ellipse(x,num+150,40,20);

 //Draw Frog's mouth
 stroke(110);
 strokeWeight(3);
 noFill();
 arc(x,num+170,100,50,0,PI);

if((carx>200)&&(carx<400) && (num>220)){
  r=int(random(255));
  g=int(random(255));

  }  else{
    r=225;
    g=252;}

  while (myPort.available() > 0) {
 myString = myPort.readStringUntil(lf);
 if (myString != null) {
 print(myString); // Prints String
 num=float(myString); // Converts and prints float
 println(num);
    }
  }

}
Now I can play the game by controlling the light sensor.

Assignment 8 when Processing contacts with Arduino

Thanks for Hajor’s sharing of video tutoring, I finally know what the serial contact means and what are the code means, it become much easier for me now.

It is just like the arduino with sensor can provide processing another variable, then use some code to play with changeable value, it’s like how we use with mouseX, mouseY.

I’ve try the button control example , but button only can provide 2 value, true or false, it is much more fun to play with the sensor or twist switch.

The following 2 project are all using twist switch and mouse to control what’s going on on screen.

The code is very easy ,it’s use the basic processing code ,but when it is arduino, it provide more random effect, which can create cool work.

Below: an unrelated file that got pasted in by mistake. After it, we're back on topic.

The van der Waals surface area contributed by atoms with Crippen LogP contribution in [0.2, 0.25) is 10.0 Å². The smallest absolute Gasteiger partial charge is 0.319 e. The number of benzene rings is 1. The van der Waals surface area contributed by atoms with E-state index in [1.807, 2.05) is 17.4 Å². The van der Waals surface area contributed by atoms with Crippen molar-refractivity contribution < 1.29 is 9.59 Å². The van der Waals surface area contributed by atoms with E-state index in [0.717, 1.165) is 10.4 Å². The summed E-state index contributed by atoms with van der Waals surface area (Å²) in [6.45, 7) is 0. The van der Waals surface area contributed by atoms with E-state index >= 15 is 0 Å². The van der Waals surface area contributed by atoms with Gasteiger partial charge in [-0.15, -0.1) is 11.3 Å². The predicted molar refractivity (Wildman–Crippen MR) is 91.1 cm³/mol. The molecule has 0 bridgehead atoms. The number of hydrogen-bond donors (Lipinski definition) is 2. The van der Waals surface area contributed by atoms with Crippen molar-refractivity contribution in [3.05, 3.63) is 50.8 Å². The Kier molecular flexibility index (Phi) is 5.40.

Project 1 Art work

import processing.serial.*;
Serial port;
float a=0;
float val;
void setup()
{
size(600,600);
background(255);
smooth();
colorMode(HSB,360,100,100);
port = new Serial(this, “COM5”, 9600);
port.bufferUntil(‘\n’);
}

void draw()
{fill(0,0,100,2);
rect(0,0,600,600);
a+=0.1;
translate(mouseX,mouseY);
rotate(a);
fill(random(360),100,100);
line(-70,0,70,0);
ellipse(-70,0,val/2,val/2);
ellipse(70,0,val/2,val/2);
}

void serialEvent (Serial port)
{
val = float(port.readStringUntil(‘\n’));
}

 

Project 2 Disco Ball

 

 

 

 

 

 

 

 

 

 

 

import processing.serial.*;
Serial port;
int y=100;
float val;
void setup()
{colorMode(HSB,360,100,100);
size(600,600,P3D);
port = new Serial(this, “COM5”, 9600);
port.bufferUntil(‘\n’);
frameRate(10);
}

void draw()
{background(50);
translate(mouseX,mouseY,20);
rotateY(PI*frameCount/125);
lights();
fill(random(360),100,100);
stroke(255);
sphereDetail(10);
sphere(val);
}

void serialEvent (Serial port)
{
val = float(port.readStringUntil(‘\n’));
}

Arduino code (same)

//Define Pins
int potPin = 0;

void setup()
{
//Create Serial Object (9600 Baud)
Serial.begin(9600);
}

void loop()
{